She was automatically logged into the building’s Guest domain. This allowed visitors to interact remotely and access information that the organisation had put into that public ‘untrusted’ domain. The employees there were enrolled in the secure side of the building’s information. It all happened automatically based on your digital Identity.


Corporate WiFi

When the interviewer arrived, Chen was reviewing notes and webpages. Her glasses automatically switched to give her Profile information about the woman who would interview her. She was short and had blonde hair. She liked dogs and owned two Golden Labradors. She lived in Manhattan with her boyfriend of three years, Mark. Her father had recently passed away after a long battle with Smallpox, which had reemerged in the late twenty-teens.

In 2022 it is not uncommon to find two people walking up to greet eachother then stop motionless for a few seconds while they reviewed each other’s public profile data. Chen knew that all of her public information was also currently being scrutinised by the person who would decide her employment destiny.

“Chen,” said Chen, holding out her hand.

“Jamie,” said the interviewer.

“I’m terribly sorry to hear about your father, Jamie. My mom went the same way last year.”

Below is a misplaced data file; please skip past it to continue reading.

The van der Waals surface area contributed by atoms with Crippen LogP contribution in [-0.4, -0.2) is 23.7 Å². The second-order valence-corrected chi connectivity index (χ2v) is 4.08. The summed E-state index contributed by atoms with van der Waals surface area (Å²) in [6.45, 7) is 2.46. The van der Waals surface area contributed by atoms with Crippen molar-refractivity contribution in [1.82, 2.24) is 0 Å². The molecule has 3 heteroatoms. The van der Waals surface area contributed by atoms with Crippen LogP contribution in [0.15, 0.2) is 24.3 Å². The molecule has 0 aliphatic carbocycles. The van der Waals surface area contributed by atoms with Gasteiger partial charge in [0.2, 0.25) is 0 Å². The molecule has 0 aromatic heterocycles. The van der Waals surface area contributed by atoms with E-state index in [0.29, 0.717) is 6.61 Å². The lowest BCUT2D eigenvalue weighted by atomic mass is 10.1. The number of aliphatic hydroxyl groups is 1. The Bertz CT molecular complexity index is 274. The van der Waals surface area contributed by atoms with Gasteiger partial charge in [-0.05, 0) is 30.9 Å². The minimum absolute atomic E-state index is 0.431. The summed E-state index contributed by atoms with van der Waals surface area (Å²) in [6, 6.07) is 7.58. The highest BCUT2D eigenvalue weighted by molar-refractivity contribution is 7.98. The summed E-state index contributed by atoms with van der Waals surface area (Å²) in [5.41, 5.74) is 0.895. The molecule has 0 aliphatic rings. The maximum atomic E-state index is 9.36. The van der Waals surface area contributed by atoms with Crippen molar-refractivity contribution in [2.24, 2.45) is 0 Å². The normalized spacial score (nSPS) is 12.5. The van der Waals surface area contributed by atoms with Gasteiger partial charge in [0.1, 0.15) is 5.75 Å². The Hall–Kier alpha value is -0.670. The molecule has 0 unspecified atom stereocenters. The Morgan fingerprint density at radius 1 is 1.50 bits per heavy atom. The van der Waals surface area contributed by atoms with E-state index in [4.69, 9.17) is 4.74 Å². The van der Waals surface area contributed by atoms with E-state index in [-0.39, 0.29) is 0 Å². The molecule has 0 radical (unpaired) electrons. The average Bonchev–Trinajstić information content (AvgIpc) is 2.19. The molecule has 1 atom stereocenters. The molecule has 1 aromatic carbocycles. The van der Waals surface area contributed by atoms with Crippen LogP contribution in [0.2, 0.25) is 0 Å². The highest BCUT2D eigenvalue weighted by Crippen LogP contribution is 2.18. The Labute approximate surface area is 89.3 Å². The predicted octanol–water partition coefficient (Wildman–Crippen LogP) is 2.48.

“Yes, he was a good man. I’ll miss him.”

As they walked across the threshold into the interview, Chen’s glasses scrolled vast quantities of information about the people in the room. When she looked at each person, the display calmed down and showed only relevant information to that person. She shook hands and greeted appropriately.

Chen’s employment history was downloaded and read by the other occupants in the room, while Chen read through the job requirements again and started assigning previous experience to each requirement. The room was silent, although each person had music playing softly from their personal iBabel.

“OK,” said Jamie, “your resumé matches our needs, but what else can you bring to the post?”

Chen smiled. Time to play the trump card. “I used to work for Facebook. You know, before the mergers. I was Lead Developer on their first Personal Advertising Programme.”



Chen pushed photographs from her private Collections onto the MassivBoard® in the room. “This was my team.” There were some well-known people around the table. People who would have been in school as recently as four or five years ago.

“As you already know, the PAP was ridiculously successful. It ruined Google AdWords overnight. Google were just too slow to keep up. We were innovating at a super-aggressive pace.”

There were looks of admiration from the people facing her.



“Once Facebook bought Google,” she smirked, “for a dollar…”

There was  chuckle from her interviewers.

“… I decided to take my retirement. I hadn’t foreseen what Facebook would do next and how that would damage Apple enough to also be swept up for a buck. Otherwise I would have stayed and added a few billion to my share options!!”

Knowing nods from around the room.

“So I was never part of the Facebook-Google-Apple merger,” or MassivCorp as it became known. “Lessons learned, and all that.”

She pushed pictures of those who had stayed behind onto the MassivBoard®. Well-known faces at the top of the global Rich List.